On camera by August: 1,200 locations in south Mumbai
The ambitious pan-Mumbai CCTV surveillance project is inching closer to reality, with 1,200 locations in south Mumbai selected for installation of the cameras.mumbai Updated: Mar 30, 2015 16:04 IST
The ambitious pan-Mumbai CCTV surveillance project is inching closer to reality, with 1,200 locations in south Mumbai selected for installation of the cameras.
The project, in the pipeline for the past five years after the 26/11 attacks, was finally put on track after the BJP-led government signed a Rs 949-crore deal with Larsen & Toubro, for installation of 6,000 close circuit television (CCTV) cameras across the city.
Highly-placed sources in the Mumbai police told HT the survey for identifying places to install cameras in south Mumbai was conducted by experts from L&T and the city police, and was concluded over the weekend.
Now, a proposal will be sent to the Brihanmumbai Municipal Corporation (BMC), to allocate space for raising platforms to mount the cameras at these spots. None of the 1,200 locations fall in privately-owned areas. The installation is likely to be over by August.
Sources said the Mumbai police’s zone II area, comprising places such as Pydhonie, LT Marg, VP Road, DB Marg, Gamdevi and Malabar Hill, will have the most number of cameras.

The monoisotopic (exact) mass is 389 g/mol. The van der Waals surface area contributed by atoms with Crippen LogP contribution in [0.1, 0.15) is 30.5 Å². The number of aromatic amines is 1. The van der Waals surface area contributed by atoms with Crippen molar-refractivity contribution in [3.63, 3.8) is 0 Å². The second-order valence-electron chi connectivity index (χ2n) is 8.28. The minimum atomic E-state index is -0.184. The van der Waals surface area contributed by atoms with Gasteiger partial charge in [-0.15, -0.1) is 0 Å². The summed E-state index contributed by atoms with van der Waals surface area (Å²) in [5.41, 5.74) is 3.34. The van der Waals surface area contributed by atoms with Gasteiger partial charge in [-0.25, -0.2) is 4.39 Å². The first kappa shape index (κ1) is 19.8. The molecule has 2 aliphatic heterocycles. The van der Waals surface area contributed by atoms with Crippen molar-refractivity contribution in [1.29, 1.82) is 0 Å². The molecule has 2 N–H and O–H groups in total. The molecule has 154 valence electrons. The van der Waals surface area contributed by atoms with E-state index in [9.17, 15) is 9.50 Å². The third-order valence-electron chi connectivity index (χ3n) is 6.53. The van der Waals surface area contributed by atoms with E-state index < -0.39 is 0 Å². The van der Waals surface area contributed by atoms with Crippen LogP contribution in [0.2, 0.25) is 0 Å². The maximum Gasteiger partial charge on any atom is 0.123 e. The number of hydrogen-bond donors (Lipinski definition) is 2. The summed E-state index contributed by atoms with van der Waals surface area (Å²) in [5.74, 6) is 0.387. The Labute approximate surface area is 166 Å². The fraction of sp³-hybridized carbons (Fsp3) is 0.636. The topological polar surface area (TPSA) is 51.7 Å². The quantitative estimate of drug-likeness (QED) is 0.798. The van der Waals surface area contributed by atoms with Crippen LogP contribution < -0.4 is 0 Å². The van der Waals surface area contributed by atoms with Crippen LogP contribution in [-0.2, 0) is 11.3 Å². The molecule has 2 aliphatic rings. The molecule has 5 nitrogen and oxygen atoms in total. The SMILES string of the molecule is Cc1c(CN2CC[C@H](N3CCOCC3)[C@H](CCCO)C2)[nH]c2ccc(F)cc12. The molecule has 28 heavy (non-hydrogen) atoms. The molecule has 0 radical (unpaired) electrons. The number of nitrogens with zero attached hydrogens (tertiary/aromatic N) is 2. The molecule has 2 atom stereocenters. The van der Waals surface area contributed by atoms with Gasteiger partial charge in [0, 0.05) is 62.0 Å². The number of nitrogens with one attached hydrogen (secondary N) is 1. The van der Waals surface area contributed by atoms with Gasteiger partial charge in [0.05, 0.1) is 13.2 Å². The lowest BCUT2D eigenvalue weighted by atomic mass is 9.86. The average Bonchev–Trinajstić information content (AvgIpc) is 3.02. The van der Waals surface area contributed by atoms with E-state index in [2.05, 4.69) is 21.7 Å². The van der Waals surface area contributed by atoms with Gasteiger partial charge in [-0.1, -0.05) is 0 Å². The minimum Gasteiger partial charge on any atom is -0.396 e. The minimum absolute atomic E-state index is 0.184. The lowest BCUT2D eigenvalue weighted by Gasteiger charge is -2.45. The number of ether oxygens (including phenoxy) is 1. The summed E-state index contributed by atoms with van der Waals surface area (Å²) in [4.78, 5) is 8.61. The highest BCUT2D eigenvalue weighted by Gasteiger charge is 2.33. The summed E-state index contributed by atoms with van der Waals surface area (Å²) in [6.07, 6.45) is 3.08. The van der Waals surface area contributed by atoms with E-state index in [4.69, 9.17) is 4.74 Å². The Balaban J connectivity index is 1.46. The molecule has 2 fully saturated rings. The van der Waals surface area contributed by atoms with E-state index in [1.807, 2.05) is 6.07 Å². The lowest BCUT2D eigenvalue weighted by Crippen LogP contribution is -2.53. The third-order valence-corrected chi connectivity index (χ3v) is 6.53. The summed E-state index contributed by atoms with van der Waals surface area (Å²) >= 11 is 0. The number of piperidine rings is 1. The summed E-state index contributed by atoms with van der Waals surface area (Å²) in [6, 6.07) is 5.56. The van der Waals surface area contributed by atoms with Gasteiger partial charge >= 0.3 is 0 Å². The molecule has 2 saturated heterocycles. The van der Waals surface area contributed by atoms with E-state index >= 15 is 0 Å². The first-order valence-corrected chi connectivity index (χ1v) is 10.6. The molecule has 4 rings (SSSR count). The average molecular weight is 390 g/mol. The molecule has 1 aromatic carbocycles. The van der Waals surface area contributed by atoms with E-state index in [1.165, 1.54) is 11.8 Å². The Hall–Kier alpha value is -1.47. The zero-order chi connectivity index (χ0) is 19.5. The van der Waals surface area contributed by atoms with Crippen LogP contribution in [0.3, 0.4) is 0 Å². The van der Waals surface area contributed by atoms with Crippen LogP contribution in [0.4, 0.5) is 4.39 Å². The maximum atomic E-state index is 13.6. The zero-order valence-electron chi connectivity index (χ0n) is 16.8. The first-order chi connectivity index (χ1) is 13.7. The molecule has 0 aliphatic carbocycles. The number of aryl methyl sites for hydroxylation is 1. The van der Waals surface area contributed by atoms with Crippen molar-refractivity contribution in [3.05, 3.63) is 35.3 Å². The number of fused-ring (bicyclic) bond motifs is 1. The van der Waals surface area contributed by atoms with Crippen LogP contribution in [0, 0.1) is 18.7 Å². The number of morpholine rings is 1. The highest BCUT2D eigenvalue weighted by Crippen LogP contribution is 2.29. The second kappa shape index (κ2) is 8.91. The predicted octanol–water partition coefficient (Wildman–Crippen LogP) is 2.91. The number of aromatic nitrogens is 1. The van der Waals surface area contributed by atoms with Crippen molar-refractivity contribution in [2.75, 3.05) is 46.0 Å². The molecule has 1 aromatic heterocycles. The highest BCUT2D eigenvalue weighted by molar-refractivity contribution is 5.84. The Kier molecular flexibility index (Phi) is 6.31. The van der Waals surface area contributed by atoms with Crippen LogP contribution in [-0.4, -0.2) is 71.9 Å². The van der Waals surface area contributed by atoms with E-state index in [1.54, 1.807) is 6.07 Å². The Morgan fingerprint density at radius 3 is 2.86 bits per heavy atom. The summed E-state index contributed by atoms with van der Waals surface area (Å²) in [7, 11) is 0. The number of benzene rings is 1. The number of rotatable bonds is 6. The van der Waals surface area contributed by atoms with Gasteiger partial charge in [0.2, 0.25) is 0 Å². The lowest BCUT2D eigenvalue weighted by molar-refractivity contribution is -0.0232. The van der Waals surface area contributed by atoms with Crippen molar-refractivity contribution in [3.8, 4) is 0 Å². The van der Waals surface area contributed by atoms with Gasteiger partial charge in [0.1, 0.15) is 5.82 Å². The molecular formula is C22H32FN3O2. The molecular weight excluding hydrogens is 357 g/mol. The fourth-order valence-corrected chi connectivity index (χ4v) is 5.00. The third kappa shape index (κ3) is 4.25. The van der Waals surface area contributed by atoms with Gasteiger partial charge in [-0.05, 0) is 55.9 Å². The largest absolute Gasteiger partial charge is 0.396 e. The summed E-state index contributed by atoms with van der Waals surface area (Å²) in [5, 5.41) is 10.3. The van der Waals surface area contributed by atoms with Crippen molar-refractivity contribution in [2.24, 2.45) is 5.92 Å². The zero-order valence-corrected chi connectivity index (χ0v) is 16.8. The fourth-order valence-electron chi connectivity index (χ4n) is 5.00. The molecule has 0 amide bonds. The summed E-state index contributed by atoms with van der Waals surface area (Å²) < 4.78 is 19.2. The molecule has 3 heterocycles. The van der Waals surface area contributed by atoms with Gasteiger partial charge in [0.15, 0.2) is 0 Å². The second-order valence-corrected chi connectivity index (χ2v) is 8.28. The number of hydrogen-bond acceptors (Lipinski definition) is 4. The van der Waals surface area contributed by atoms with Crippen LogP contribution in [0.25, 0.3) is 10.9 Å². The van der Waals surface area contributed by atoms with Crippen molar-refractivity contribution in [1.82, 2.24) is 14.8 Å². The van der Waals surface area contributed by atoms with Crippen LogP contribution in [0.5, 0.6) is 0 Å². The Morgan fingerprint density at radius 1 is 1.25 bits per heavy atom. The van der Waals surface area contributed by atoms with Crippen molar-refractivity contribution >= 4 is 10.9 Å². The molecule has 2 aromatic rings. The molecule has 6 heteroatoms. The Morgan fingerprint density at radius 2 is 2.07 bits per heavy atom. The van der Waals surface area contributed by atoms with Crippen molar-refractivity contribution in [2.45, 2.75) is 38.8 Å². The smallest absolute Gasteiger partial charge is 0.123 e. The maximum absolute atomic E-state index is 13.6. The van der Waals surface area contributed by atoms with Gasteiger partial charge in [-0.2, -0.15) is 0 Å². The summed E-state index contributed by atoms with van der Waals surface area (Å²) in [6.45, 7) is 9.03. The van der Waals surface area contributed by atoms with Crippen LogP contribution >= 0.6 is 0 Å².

“This area consists of business districts such as Mumbadevi, Zaveri Bazaar and Opera House, which have been repeatedly targeted by terrorists. Moreover, the area also houses many VVIPs, including the governor and the chief minister’s residences (in Malabar Hill), apart from the thickly populated walled city areas,” a source said.
Spots for the CCTV cameras have been carefully chosen, so that the surveillance area of one camera begins at the end of the coverage point of another.
To avoid any sabotage or mischief to disconnect the cameras, fibre optic cables will be laid deep inside the ground to connect with the control room, to be set up at the Mumbai police commissioner’s compound at Crawford Market. However, at places where it is difficult to spread the cable, the connection will be wireless, sources said, adding that cameras at Malabar Hill will mostly be wire-free.
Cameras capable of directional and zoom control will be used in the project, while at some points along the sea front, thermal-censor cameras will also be used.
According to the initial blue-print, the coast line will have 20 thermal cameras while all the cameras will be connected to two command centres – at the Mumbai commissioner’s office and the other at Kalina.
The traffic police headquarters will also have a centre for traffic management.
Access to the feeds will be possible at all police stations as well as at the DCP and Regional Additional CP’s offices.